There are many things to love about living in Japan. It’s a fun country with kind people who take a real interest in how foreigners view their country. Tons of great food to explore. Heated toilet seats that wash your butt for you. Also, Japan is the cleanest country in the world…well, mostly. Let’s learn more!
- One of the first experiences I had in Japan was a sento, a public bath with several large baths and a sauna, where my body became cleaner than God intended a body to be. I was hooked, and it was the beginning of a long relationship with many onsen hot springs and other kinds of baths in Japan.
- Japanese homes are designed to maximize cleanliness. Dirty shoes are removed and left in a lowered area of the house called a genkan, which is considered part of the outside. When bathing, you always wash your body outside the tub in a waterproof area, so you’re clean when you actually get into the tub.
- Cleaning is baked into the culture here. Children at Japanese schools clean their own classrooms and toilets, which builds character and saves school resources. Also, Japanese always clean their houses from top to bottom before the start of a new year, a tradition carried over from ritual cleaning of Buddhist temples.
- The Japanese have some interesting hang-ups. Anything related to feet is automatically dirty, even if they just came out of the bath. If I bought new socks from a store and put them on our dining room table, my wife would chase me out of the house with a broom.
- Japan can be so clean, it can cause culture shock. A friend of mine works in a Sanyo factory where workers from various countries are employed. The bathrooms at the factory are extremely clean, so much so that workers from an Asian country I won’t name would gather there to eat lunch, sitting on the floor of the bathroom and spreading out their bento lunches. This is not something that’s done in Japan, to say the least.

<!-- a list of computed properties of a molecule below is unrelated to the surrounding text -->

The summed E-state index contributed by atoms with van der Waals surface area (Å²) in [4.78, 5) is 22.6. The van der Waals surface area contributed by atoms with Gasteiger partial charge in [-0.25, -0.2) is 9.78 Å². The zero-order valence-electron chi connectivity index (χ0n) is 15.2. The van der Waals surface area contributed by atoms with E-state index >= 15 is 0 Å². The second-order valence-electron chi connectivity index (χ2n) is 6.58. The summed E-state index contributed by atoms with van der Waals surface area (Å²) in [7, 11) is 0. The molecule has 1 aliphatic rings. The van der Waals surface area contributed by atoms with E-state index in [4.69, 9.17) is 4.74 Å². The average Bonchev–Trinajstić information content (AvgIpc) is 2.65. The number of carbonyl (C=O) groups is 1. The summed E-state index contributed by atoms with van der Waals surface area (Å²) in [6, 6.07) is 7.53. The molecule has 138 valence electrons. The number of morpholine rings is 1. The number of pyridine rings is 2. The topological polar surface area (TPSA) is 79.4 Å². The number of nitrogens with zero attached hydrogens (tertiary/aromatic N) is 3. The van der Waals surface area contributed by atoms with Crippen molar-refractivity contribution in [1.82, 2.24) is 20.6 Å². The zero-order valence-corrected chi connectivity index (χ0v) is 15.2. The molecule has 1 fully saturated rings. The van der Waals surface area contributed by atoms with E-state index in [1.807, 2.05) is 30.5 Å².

- Japan isn’t perfect, and there are some major cleanliness issues, including filthy beaches (especially along the Sea of Japan). Mt. Fuji was denied UNESCO registry in the 1990s because of the huge trash problem caused by Japanese climbers discarding styrofoam ramen bowls as they climbed. Happily the government shamed them into stopping, and Mt. Fuji is clean now.
- Casual litter is still a problem, and when I take my 4 km daily walks around J-List, I always see some trash, and often pick it up. Once I observed a child tossing trash on the ground at a park, and I unleashed holy hell on him, asking, “If Japanese people didn’t love their own country enough to not litter, who will?” I’m sure I left an impression on the kid.
J-List is an official Touhou shop, and we’ve been carrying great figures, plush toys, and more, including all the Touhou games that you can play on any PC. We also love to stock doujin music CDs, which are BGM and vocal song collections made by Japan’s top up-and-coming musicians, all with the official approval of Zun. But these can never be restocked, so be sure to browse our music CD selection before the items you want are gone! And be sure to check the sample tracks embedded in our product pages.